ineteconomics | Grappling with the shock of Donald Trump’s election victory, most analysts focus on his appeal to those in the United States who feel left behind, wish to retrieve a lost social order, and sought to rebuke establishment politicians who do not serve their interests. In this respect, the recent American revolt echoes the shock of the Brexit vote in the United Kingdom, but it is of far greater significance because it promises to reshape the entire global order, and the complaisant forms of thought that accompanied it.
Ideas played an important role in creating the conditions that produced Brexit and Trump. The ‘social sciences’ — especially economics — legitimated a set of ideas about the economy that were aggressively peddled and became the conventional wisdom in the policies of mainstream political parties, to the extent that the central theme of the age came to be that there was no alternative. The victory of these ideas in politics in turn strengthened the iron-handed enforcers of the same ideas in academic orthodoxy.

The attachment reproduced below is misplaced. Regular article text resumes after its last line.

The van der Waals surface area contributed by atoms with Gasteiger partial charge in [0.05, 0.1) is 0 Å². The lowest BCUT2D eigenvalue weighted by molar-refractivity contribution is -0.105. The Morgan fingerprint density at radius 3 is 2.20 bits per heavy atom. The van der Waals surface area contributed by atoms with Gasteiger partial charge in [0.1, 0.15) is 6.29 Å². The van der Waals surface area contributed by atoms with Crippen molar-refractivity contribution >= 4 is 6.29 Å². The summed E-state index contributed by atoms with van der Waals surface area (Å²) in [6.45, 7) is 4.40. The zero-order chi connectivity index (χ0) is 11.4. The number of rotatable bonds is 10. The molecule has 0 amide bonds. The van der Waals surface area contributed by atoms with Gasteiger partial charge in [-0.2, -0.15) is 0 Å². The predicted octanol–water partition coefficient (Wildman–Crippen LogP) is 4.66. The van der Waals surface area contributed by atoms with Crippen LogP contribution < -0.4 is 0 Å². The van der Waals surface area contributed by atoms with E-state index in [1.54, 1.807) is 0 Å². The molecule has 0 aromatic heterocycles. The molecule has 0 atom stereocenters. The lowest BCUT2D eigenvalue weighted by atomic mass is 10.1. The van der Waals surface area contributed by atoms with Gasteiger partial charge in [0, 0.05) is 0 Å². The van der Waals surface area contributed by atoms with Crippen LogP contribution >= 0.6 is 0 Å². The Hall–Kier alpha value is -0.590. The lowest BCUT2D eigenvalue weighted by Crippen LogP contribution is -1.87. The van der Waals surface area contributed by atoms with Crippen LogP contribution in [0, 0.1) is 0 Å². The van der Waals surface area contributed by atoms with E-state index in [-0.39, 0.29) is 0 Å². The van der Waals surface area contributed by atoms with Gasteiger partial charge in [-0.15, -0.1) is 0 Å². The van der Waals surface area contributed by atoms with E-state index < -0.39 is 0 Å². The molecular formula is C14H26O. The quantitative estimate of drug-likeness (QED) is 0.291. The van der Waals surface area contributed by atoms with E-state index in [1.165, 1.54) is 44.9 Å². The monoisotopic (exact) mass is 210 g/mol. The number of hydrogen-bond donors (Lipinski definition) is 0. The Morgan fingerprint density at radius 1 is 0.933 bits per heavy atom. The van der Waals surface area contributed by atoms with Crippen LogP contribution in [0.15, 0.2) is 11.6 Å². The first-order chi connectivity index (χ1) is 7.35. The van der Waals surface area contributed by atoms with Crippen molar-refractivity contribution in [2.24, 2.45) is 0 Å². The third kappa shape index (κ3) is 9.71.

It is never clear whether ideas or interests are the prime mover in shaping historical events, but only ideas and interests together can sustain a ruling consensus for a lengthy interval, such as the historic period of financialization and globalization running over the last 35 years. The role of economics in furnishing the now-rebuked narratives that have reigned for decades in mainstream political parties can be seen in three areas.